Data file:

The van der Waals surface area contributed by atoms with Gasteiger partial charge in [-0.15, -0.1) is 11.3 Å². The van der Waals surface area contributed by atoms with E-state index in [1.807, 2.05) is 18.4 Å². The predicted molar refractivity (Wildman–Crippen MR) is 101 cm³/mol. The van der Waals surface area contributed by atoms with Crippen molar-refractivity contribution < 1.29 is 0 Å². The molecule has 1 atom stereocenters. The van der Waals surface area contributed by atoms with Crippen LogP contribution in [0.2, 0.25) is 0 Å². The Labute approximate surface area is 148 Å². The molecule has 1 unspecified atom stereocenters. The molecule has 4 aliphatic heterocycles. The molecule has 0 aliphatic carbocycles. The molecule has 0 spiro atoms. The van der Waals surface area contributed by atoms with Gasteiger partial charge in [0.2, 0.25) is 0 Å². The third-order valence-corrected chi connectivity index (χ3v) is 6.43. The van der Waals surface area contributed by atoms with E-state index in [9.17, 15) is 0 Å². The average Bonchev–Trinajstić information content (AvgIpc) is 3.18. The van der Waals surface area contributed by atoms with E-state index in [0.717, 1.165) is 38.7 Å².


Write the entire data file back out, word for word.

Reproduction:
The van der Waals surface area contributed by atoms with Gasteiger partial charge in [-0.15, -0.1) is 11.3 Å². The van der Waals surface area contributed by atoms with E-state index in [1.807, 2.05) is 18.4 Å². The predicted molar refractivity (Wildman–Crippen MR) is 101 cm³/mol. The van der Waals surface area contributed by atoms with Crippen molar-refractivity contribution < 1.29 is 0 Å². The molecule has 1 atom stereocenters. The van der Waals surface area contributed by atoms with Crippen LogP contribution in [0.2, 0.25) is 0 Å². The Labute approximate surface area is 148 Å². The molecule has 1 unspecified atom stereocenters. The molecule has 4 aliphatic heterocycles. The molecule has 0 aliphatic carbocycles. The molecule has 0 spiro atoms. The van der Waals surface area contributed by atoms with Gasteiger partial charge in [0.2, 0.25) is 0 Å². The third-order valence-corrected chi connectivity index (χ3v) is 6.43. The van der Waals surface area contributed by atoms with E-state index in [9.17, 15) is 0 Å². The average Bonchev–Trinajstić information content (AvgIpc) is 3.18. The van der Waals surface area contributed by atoms with E-state index in [0.717, 1.165) is 38.7 Å².